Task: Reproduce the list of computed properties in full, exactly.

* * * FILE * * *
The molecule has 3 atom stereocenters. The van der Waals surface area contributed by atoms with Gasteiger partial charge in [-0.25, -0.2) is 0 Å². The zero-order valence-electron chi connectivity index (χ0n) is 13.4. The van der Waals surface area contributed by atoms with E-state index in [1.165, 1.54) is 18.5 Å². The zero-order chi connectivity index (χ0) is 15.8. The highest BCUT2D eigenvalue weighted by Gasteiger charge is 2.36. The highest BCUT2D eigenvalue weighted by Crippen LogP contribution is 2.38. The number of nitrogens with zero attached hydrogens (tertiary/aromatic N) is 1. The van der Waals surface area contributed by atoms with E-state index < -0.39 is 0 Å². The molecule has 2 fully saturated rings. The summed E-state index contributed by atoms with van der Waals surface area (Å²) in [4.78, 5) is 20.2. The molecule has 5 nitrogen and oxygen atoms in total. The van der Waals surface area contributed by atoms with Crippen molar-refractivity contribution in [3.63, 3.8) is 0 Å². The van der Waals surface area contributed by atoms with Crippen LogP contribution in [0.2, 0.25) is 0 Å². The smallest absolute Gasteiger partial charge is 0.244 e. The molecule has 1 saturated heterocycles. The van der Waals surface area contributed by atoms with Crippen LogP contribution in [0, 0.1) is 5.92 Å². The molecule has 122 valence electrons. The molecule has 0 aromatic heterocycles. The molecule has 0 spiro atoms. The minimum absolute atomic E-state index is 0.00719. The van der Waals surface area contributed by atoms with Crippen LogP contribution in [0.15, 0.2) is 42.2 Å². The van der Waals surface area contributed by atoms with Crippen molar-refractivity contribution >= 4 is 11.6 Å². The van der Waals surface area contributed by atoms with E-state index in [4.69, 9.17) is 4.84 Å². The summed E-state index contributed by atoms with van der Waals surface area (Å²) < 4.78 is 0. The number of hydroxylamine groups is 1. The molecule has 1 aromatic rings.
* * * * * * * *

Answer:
The molecule has 3 atom stereocenters. The van der Waals surface area contributed by atoms with Gasteiger partial charge in [-0.25, -0.2) is 0 Å². The zero-order valence-electron chi connectivity index (χ0n) is 13.4. The van der Waals surface area contributed by atoms with E-state index in [1.165, 1.54) is 18.5 Å². The zero-order chi connectivity index (χ0) is 15.8. The highest BCUT2D eigenvalue weighted by Gasteiger charge is 2.36. The highest BCUT2D eigenvalue weighted by Crippen LogP contribution is 2.38. The number of nitrogens with zero attached hydrogens (tertiary/aromatic N) is 1. The van der Waals surface area contributed by atoms with E-state index < -0.39 is 0 Å². The molecule has 2 fully saturated rings. The summed E-state index contributed by atoms with van der Waals surface area (Å²) in [4.78, 5) is 20.2. The molecule has 5 nitrogen and oxygen atoms in total. The van der Waals surface area contributed by atoms with Crippen molar-refractivity contribution in [3.63, 3.8) is 0 Å². The van der Waals surface area contributed by atoms with Crippen LogP contribution in [0.2, 0.25) is 0 Å². The smallest absolute Gasteiger partial charge is 0.244 e. The molecule has 1 saturated heterocycles. The van der Waals surface area contributed by atoms with Crippen LogP contribution in [0, 0.1) is 5.92 Å². The molecule has 122 valence electrons. The molecule has 0 aromatic heterocycles. The molecule has 0 spiro atoms. The minimum absolute atomic E-state index is 0.00719. The van der Waals surface area contributed by atoms with Crippen LogP contribution in [0.15, 0.2) is 42.2 Å². The van der Waals surface area contributed by atoms with Crippen molar-refractivity contribution >= 4 is 11.6 Å². The van der Waals surface area contributed by atoms with E-state index in [4.69, 9.17) is 4.84 Å². The summed E-state index contributed by atoms with van der Waals surface area (Å²) < 4.78 is 0. The number of hydroxylamine groups is 1. The molecule has 1 aromatic rings.